So, I'm going to, to go this point, and I'm going to ask, is 35 positioned

there, or is the element 35 found at that midpoint of the list?

If the, if 35 is there, I am done, I found it already in one operation.

I went to that midpoint, and found it there, I am done, I return true.

If it's not there, I have one of two choices now.

Either 35 or that element I'm looking for, is smaller than the value at the midpoint.

Or it is bigger than the value at the midpoint.

If it is smaller, so suppose I am looking for element eight,

If I'm looking for element eight, of course 15 does not equal eight.

Because the list is sorted in ascending order, I

know now I need to see if eight is to

the left of this number, right, because it's smaller

than it, and the list is sorted in ascending order.

I am looking for the 35, I go to the midpoint, its not there.

I know for sure, that if 35 is in the

list, it has to be to the right of this point.

If its not to the right, if its in the list and not to the

right, then the list is not sorted

in ascending order, so that violates my assumption.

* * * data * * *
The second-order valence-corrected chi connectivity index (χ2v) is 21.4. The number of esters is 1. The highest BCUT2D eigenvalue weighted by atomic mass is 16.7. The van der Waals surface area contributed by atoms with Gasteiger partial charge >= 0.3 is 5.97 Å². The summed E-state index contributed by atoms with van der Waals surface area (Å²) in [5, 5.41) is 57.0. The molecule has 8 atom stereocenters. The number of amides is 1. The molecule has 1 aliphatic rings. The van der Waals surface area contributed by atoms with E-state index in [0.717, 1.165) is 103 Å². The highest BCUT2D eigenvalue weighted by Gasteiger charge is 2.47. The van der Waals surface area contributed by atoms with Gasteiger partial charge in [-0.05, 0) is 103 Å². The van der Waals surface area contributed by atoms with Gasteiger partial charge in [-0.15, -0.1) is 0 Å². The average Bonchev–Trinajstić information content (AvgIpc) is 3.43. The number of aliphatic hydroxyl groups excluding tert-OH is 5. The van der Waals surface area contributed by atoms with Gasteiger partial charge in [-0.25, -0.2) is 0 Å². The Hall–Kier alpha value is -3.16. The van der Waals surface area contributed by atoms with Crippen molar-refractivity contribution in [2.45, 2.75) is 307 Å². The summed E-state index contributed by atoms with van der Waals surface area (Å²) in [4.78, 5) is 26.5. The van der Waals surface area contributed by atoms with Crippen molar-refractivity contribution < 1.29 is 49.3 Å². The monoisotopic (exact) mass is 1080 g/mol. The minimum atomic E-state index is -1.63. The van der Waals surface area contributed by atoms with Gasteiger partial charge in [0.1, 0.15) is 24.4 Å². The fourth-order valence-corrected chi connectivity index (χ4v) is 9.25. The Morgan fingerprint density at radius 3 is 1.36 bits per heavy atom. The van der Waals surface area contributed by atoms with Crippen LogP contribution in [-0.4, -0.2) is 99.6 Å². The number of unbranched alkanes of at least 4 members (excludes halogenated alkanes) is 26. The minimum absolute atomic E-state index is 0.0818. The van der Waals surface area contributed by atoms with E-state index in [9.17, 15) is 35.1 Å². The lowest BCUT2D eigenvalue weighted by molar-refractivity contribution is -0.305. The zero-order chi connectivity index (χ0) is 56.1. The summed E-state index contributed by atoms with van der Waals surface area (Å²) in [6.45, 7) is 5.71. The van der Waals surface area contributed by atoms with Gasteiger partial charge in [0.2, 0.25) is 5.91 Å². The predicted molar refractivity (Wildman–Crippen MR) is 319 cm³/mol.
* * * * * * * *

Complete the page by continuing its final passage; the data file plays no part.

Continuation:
So, if 35 is to the right, what do I do?

Okay, if it's, I want to find if it's to the right of 15.

Now, I am going to repeat exactly the same process.

I am now going to look at this half of the list.

I'm going to go to the midpoint of that half, I

am going to check if 35 is there, if it's not there.

And smaller than the value, I'm going to go to the left of that midpoint.

If it's bigger, I'm going to go to the right of that midpoint.

So, since I am doing exactly the same process, and I will repeat

it over and over and over, this is exactly where we use recursive implementations.

This is a divide and conquer algorithm, because I am dividing

the list at every point, I am dividing it into two halves.

And then I'm concurring the problem by going either

to the left half or to the right half.

Whenever I go to the left or to

the right, I'm repeating exactly the same process, right?

And this is why we use or invoke recursive implementation here.

Because I don't have to keep repeating the details of that process.